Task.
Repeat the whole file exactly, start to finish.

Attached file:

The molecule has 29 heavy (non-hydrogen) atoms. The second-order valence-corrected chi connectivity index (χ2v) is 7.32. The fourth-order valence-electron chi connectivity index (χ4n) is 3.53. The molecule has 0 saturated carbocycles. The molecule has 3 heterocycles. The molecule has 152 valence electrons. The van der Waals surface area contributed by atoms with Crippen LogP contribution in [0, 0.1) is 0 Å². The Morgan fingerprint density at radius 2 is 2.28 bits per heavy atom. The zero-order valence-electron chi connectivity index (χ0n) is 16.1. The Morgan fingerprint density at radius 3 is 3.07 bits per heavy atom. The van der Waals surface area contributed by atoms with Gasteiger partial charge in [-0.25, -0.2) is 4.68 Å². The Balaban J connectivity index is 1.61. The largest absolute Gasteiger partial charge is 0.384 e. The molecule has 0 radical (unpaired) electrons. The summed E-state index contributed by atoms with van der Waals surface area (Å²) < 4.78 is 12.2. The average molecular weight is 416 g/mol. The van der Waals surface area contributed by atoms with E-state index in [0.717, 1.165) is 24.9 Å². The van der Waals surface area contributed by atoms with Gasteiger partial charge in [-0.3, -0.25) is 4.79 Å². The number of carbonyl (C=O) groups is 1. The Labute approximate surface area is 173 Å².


The molecule has 29 heavy (non-hydrogen) atoms. The second-order valence-corrected chi connectivity index (χ2v) is 7.32. The fourth-order valence-electron chi connectivity index (χ4n) is 3.53. The molecule has 0 saturated carbocycles. The molecule has 3 heterocycles. The molecule has 152 valence electrons. The van der Waals surface area contributed by atoms with Crippen LogP contribution in [0, 0.1) is 0 Å². The Morgan fingerprint density at radius 2 is 2.28 bits per heavy atom. The zero-order valence-electron chi connectivity index (χ0n) is 16.1. The Morgan fingerprint density at radius 3 is 3.07 bits per heavy atom. The van der Waals surface area contributed by atoms with Gasteiger partial charge in [-0.25, -0.2) is 4.68 Å². The Balaban J connectivity index is 1.61. The largest absolute Gasteiger partial charge is 0.384 e. The molecule has 0 radical (unpaired) electrons. The summed E-state index contributed by atoms with van der Waals surface area (Å²) < 4.78 is 12.2. The average molecular weight is 416 g/mol. The van der Waals surface area contributed by atoms with E-state index in [0.717, 1.165) is 24.9 Å². The van der Waals surface area contributed by atoms with Gasteiger partial charge in [-0.3, -0.25) is 4.79 Å². The number of carbonyl (C=O) groups is 1. The Labute approximate surface area is 173 Å².